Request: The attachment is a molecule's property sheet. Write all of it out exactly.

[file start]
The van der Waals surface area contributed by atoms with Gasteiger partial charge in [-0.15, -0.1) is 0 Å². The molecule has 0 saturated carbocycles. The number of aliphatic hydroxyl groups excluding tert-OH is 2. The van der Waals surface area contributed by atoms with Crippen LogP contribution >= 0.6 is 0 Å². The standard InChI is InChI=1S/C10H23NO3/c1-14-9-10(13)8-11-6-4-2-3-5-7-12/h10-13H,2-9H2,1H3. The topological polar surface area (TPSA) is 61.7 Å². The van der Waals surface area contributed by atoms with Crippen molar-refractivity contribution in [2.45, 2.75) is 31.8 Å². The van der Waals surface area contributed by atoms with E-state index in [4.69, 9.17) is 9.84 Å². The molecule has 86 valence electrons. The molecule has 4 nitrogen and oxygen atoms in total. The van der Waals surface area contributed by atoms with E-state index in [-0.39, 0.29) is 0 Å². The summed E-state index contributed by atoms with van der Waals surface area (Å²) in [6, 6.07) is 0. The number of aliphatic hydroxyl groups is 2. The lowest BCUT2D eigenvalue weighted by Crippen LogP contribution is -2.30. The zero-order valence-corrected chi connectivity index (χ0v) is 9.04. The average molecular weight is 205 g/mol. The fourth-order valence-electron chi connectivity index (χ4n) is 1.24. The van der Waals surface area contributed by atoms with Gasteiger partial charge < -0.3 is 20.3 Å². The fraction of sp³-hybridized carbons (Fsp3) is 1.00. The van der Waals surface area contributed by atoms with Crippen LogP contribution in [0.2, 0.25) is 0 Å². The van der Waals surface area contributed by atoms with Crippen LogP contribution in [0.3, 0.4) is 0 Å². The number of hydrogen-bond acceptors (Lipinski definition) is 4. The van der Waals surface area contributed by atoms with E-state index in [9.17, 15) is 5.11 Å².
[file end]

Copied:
The van der Waals surface area contributed by atoms with Gasteiger partial charge in [-0.15, -0.1) is 0 Å². The molecule has 0 saturated carbocycles. The number of aliphatic hydroxyl groups excluding tert-OH is 2. The van der Waals surface area contributed by atoms with Crippen LogP contribution >= 0.6 is 0 Å². The standard InChI is InChI=1S/C10H23NO3/c1-14-9-10(13)8-11-6-4-2-3-5-7-12/h10-13H,2-9H2,1H3. The topological polar surface area (TPSA) is 61.7 Å². The van der Waals surface area contributed by atoms with Crippen molar-refractivity contribution in [2.45, 2.75) is 31.8 Å². The van der Waals surface area contributed by atoms with E-state index in [4.69, 9.17) is 9.84 Å². The molecule has 86 valence electrons. The molecule has 4 nitrogen and oxygen atoms in total. The van der Waals surface area contributed by atoms with E-state index in [-0.39, 0.29) is 0 Å². The summed E-state index contributed by atoms with van der Waals surface area (Å²) in [6, 6.07) is 0. The number of aliphatic hydroxyl groups is 2. The lowest BCUT2D eigenvalue weighted by Crippen LogP contribution is -2.30. The zero-order valence-corrected chi connectivity index (χ0v) is 9.04. The average molecular weight is 205 g/mol. The fourth-order valence-electron chi connectivity index (χ4n) is 1.24. The van der Waals surface area contributed by atoms with Gasteiger partial charge < -0.3 is 20.3 Å². The fraction of sp³-hybridized carbons (Fsp3) is 1.00. The van der Waals surface area contributed by atoms with Crippen LogP contribution in [0.2, 0.25) is 0 Å². The van der Waals surface area contributed by atoms with Crippen LogP contribution in [0.3, 0.4) is 0 Å². The number of hydrogen-bond acceptors (Lipinski definition) is 4. The van der Waals surface area contributed by atoms with E-state index in [9.17, 15) is 5.11 Å².